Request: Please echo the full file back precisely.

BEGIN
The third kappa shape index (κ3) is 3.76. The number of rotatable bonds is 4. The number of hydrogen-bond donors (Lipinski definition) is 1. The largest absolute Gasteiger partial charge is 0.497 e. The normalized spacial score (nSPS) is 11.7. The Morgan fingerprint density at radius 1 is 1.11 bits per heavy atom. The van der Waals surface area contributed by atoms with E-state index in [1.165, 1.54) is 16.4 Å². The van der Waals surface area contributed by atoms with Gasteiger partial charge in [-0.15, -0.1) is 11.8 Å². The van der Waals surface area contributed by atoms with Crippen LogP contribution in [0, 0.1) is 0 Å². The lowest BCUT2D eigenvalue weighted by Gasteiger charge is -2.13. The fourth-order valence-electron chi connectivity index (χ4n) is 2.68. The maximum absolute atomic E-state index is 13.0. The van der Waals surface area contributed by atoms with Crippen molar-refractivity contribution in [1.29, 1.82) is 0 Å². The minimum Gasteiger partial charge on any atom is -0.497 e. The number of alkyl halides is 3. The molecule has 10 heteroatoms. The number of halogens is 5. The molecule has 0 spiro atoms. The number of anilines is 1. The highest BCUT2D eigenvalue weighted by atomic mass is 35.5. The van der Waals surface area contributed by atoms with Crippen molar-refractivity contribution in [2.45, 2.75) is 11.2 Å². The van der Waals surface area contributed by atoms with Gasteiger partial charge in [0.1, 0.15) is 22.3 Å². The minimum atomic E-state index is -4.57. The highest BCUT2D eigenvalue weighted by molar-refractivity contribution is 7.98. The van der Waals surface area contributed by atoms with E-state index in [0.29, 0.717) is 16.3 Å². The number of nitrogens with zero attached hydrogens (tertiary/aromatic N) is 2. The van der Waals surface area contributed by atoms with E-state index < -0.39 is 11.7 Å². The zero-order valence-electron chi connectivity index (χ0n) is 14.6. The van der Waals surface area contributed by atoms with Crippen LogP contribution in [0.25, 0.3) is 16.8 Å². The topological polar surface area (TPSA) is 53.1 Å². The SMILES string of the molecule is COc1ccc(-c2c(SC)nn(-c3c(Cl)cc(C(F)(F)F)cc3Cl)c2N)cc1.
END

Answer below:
The third kappa shape index (κ3) is 3.76. The number of rotatable bonds is 4. The number of hydrogen-bond donors (Lipinski definition) is 1. The largest absolute Gasteiger partial charge is 0.497 e. The normalized spacial score (nSPS) is 11.7. The Morgan fingerprint density at radius 1 is 1.11 bits per heavy atom. The van der Waals surface area contributed by atoms with E-state index in [1.165, 1.54) is 16.4 Å². The van der Waals surface area contributed by atoms with Gasteiger partial charge in [-0.15, -0.1) is 11.8 Å². The van der Waals surface area contributed by atoms with Crippen LogP contribution in [0, 0.1) is 0 Å². The lowest BCUT2D eigenvalue weighted by Gasteiger charge is -2.13. The fourth-order valence-electron chi connectivity index (χ4n) is 2.68. The maximum absolute atomic E-state index is 13.0. The van der Waals surface area contributed by atoms with Crippen molar-refractivity contribution in [1.29, 1.82) is 0 Å². The minimum Gasteiger partial charge on any atom is -0.497 e. The number of alkyl halides is 3. The molecule has 10 heteroatoms. The number of halogens is 5. The molecule has 0 spiro atoms. The number of anilines is 1. The highest BCUT2D eigenvalue weighted by atomic mass is 35.5. The van der Waals surface area contributed by atoms with Crippen molar-refractivity contribution in [2.45, 2.75) is 11.2 Å². The van der Waals surface area contributed by atoms with Gasteiger partial charge in [0.1, 0.15) is 22.3 Å². The minimum atomic E-state index is -4.57. The highest BCUT2D eigenvalue weighted by molar-refractivity contribution is 7.98. The van der Waals surface area contributed by atoms with E-state index in [0.29, 0.717) is 16.3 Å². The number of nitrogens with zero attached hydrogens (tertiary/aromatic N) is 2. The van der Waals surface area contributed by atoms with E-state index < -0.39 is 11.7 Å². The zero-order valence-electron chi connectivity index (χ0n) is 14.6. The van der Waals surface area contributed by atoms with Crippen LogP contribution in [0.25, 0.3) is 16.8 Å². The topological polar surface area (TPSA) is 53.1 Å². The SMILES string of the molecule is COc1ccc(-c2c(SC)nn(-c3c(Cl)cc(C(F)(F)F)cc3Cl)c2N)cc1.